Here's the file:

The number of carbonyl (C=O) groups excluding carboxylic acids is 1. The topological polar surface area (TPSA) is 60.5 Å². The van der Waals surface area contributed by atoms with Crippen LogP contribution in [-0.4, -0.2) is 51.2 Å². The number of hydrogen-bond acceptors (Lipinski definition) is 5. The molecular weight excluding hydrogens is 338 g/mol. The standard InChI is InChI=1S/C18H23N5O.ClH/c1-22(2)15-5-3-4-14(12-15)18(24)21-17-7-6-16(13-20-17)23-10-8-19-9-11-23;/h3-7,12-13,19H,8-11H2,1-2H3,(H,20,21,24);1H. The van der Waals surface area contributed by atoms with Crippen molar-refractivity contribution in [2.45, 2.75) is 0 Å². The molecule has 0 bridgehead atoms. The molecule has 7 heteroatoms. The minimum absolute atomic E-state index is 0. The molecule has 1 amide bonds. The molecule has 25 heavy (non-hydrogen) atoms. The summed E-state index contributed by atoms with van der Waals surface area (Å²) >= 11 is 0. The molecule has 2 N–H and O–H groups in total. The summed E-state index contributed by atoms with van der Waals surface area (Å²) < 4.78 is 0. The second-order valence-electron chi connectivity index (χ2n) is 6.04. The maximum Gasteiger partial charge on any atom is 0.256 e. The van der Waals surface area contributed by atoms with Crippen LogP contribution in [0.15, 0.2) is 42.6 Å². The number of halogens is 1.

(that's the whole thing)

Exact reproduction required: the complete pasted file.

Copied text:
The number of carbonyl (C=O) groups excluding carboxylic acids is 1. The topological polar surface area (TPSA) is 60.5 Å². The van der Waals surface area contributed by atoms with Crippen LogP contribution in [-0.4, -0.2) is 51.2 Å². The number of hydrogen-bond acceptors (Lipinski definition) is 5. The molecular weight excluding hydrogens is 338 g/mol. The standard InChI is InChI=1S/C18H23N5O.ClH/c1-22(2)15-5-3-4-14(12-15)18(24)21-17-7-6-16(13-20-17)23-10-8-19-9-11-23;/h3-7,12-13,19H,8-11H2,1-2H3,(H,20,21,24);1H. The van der Waals surface area contributed by atoms with Crippen molar-refractivity contribution in [2.45, 2.75) is 0 Å². The molecule has 0 bridgehead atoms. The molecule has 7 heteroatoms. The minimum absolute atomic E-state index is 0. The molecule has 1 amide bonds. The molecule has 25 heavy (non-hydrogen) atoms. The summed E-state index contributed by atoms with van der Waals surface area (Å²) >= 11 is 0. The molecule has 2 N–H and O–H groups in total. The summed E-state index contributed by atoms with van der Waals surface area (Å²) < 4.78 is 0. The second-order valence-electron chi connectivity index (χ2n) is 6.04. The maximum Gasteiger partial charge on any atom is 0.256 e. The van der Waals surface area contributed by atoms with Crippen LogP contribution in [0.15, 0.2) is 42.6 Å². The number of halogens is 1.